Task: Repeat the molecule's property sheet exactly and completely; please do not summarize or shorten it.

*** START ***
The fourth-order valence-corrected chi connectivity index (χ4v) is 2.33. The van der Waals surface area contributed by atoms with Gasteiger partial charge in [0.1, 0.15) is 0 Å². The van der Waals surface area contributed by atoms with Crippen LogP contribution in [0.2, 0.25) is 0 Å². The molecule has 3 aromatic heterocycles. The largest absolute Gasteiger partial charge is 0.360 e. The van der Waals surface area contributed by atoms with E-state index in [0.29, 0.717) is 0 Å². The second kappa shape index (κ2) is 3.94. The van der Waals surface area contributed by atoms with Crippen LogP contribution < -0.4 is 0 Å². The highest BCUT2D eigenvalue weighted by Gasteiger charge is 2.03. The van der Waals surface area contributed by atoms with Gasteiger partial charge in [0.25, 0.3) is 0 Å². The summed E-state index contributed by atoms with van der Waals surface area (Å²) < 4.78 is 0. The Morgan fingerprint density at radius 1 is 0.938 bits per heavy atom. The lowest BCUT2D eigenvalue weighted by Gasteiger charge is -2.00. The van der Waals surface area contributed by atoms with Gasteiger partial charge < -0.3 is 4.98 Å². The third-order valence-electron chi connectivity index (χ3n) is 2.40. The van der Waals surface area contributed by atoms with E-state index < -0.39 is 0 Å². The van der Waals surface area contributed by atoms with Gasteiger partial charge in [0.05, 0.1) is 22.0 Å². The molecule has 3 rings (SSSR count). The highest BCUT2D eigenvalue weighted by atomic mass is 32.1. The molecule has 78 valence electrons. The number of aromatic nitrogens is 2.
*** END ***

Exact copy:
The fourth-order valence-corrected chi connectivity index (χ4v) is 2.33. The van der Waals surface area contributed by atoms with Gasteiger partial charge in [0.1, 0.15) is 0 Å². The van der Waals surface area contributed by atoms with Crippen LogP contribution in [0.2, 0.25) is 0 Å². The molecule has 3 aromatic heterocycles. The largest absolute Gasteiger partial charge is 0.360 e. The van der Waals surface area contributed by atoms with E-state index in [0.29, 0.717) is 0 Å². The second kappa shape index (κ2) is 3.94. The van der Waals surface area contributed by atoms with Crippen LogP contribution < -0.4 is 0 Å². The highest BCUT2D eigenvalue weighted by Gasteiger charge is 2.03. The van der Waals surface area contributed by atoms with Gasteiger partial charge in [0.25, 0.3) is 0 Å². The summed E-state index contributed by atoms with van der Waals surface area (Å²) < 4.78 is 0. The Morgan fingerprint density at radius 1 is 0.938 bits per heavy atom. The lowest BCUT2D eigenvalue weighted by Gasteiger charge is -2.00. The van der Waals surface area contributed by atoms with Gasteiger partial charge < -0.3 is 4.98 Å². The third-order valence-electron chi connectivity index (χ3n) is 2.40. The van der Waals surface area contributed by atoms with E-state index < -0.39 is 0 Å². The van der Waals surface area contributed by atoms with Gasteiger partial charge in [0.05, 0.1) is 22.0 Å². The molecule has 3 rings (SSSR count). The highest BCUT2D eigenvalue weighted by atomic mass is 32.1. The molecule has 78 valence electrons. The number of aromatic nitrogens is 2.